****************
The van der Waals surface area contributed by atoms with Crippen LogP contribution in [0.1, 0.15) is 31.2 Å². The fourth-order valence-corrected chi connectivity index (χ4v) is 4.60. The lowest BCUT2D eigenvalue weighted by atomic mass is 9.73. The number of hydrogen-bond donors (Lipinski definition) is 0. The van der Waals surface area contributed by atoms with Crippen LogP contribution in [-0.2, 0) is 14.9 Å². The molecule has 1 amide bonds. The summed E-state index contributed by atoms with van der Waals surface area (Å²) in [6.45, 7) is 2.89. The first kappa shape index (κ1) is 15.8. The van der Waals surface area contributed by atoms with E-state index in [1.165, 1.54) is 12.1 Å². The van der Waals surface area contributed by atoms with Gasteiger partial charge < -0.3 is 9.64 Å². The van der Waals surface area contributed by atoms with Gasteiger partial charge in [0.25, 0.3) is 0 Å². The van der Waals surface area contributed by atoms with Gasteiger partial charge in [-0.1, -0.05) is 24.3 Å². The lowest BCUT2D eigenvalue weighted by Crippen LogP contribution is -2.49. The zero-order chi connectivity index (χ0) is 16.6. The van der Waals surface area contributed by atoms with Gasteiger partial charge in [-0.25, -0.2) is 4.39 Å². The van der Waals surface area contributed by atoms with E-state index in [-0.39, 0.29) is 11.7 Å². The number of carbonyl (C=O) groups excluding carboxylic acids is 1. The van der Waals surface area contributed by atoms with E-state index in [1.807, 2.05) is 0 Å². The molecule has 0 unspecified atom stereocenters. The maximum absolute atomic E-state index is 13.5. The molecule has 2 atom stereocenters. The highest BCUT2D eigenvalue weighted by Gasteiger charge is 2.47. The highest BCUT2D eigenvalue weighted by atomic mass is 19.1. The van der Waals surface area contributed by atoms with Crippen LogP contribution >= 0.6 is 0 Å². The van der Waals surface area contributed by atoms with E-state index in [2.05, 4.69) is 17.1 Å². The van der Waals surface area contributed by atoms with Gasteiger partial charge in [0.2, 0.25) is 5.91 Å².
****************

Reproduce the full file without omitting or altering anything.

The van der Waals surface area contributed by atoms with Crippen LogP contribution in [0.1, 0.15) is 31.2 Å². The fourth-order valence-corrected chi connectivity index (χ4v) is 4.60. The lowest BCUT2D eigenvalue weighted by atomic mass is 9.73. The number of hydrogen-bond donors (Lipinski definition) is 0. The van der Waals surface area contributed by atoms with Crippen LogP contribution in [-0.2, 0) is 14.9 Å². The molecule has 1 amide bonds. The summed E-state index contributed by atoms with van der Waals surface area (Å²) in [6.45, 7) is 2.89. The first kappa shape index (κ1) is 15.8. The van der Waals surface area contributed by atoms with E-state index in [1.165, 1.54) is 12.1 Å². The van der Waals surface area contributed by atoms with Gasteiger partial charge < -0.3 is 9.64 Å². The van der Waals surface area contributed by atoms with Gasteiger partial charge in [0.25, 0.3) is 0 Å². The van der Waals surface area contributed by atoms with Gasteiger partial charge in [-0.1, -0.05) is 24.3 Å². The lowest BCUT2D eigenvalue weighted by Crippen LogP contribution is -2.49. The zero-order chi connectivity index (χ0) is 16.6. The van der Waals surface area contributed by atoms with Gasteiger partial charge in [-0.25, -0.2) is 4.39 Å². The van der Waals surface area contributed by atoms with E-state index in [-0.39, 0.29) is 11.7 Å². The number of carbonyl (C=O) groups excluding carboxylic acids is 1. The van der Waals surface area contributed by atoms with E-state index in [1.807, 2.05) is 0 Å². The molecule has 0 unspecified atom stereocenters. The maximum absolute atomic E-state index is 13.5. The molecule has 2 atom stereocenters. The highest BCUT2D eigenvalue weighted by Gasteiger charge is 2.47. The highest BCUT2D eigenvalue weighted by atomic mass is 19.1. The van der Waals surface area contributed by atoms with Crippen LogP contribution >= 0.6 is 0 Å². The van der Waals surface area contributed by atoms with E-state index in [2.05, 4.69) is 17.1 Å². The van der Waals surface area contributed by atoms with Gasteiger partial charge in [0.2, 0.25) is 5.91 Å².